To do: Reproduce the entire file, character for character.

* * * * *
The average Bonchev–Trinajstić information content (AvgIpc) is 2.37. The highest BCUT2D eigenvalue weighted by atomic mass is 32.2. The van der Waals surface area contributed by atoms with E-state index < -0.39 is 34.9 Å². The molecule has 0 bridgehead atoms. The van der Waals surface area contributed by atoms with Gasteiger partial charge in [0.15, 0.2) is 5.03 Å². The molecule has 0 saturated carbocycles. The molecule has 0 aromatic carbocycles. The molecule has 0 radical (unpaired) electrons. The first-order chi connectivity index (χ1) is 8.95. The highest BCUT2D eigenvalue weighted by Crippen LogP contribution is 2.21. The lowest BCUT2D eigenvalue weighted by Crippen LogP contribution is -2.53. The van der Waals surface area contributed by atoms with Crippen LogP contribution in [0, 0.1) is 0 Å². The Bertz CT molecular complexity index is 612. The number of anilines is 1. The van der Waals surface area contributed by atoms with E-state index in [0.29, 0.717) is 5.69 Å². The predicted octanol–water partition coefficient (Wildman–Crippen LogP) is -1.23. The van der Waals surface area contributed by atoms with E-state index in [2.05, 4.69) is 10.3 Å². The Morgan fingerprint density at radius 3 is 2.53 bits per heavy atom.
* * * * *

The average Bonchev–Trinajstić information content (AvgIpc) is 2.37. The highest BCUT2D eigenvalue weighted by atomic mass is 32.2. The van der Waals surface area contributed by atoms with E-state index < -0.39 is 34.9 Å². The molecule has 0 bridgehead atoms. The van der Waals surface area contributed by atoms with Gasteiger partial charge in [0.15, 0.2) is 5.03 Å². The molecule has 0 saturated carbocycles. The molecule has 0 aromatic carbocycles. The molecule has 0 radical (unpaired) electrons. The first-order chi connectivity index (χ1) is 8.95. The highest BCUT2D eigenvalue weighted by Crippen LogP contribution is 2.21. The lowest BCUT2D eigenvalue weighted by Crippen LogP contribution is -2.53. The van der Waals surface area contributed by atoms with Crippen LogP contribution in [0, 0.1) is 0 Å². The Bertz CT molecular complexity index is 612. The number of anilines is 1. The van der Waals surface area contributed by atoms with E-state index in [0.29, 0.717) is 5.69 Å². The predicted octanol–water partition coefficient (Wildman–Crippen LogP) is -1.23. The van der Waals surface area contributed by atoms with E-state index in [2.05, 4.69) is 10.3 Å². The Morgan fingerprint density at radius 3 is 2.53 bits per heavy atom.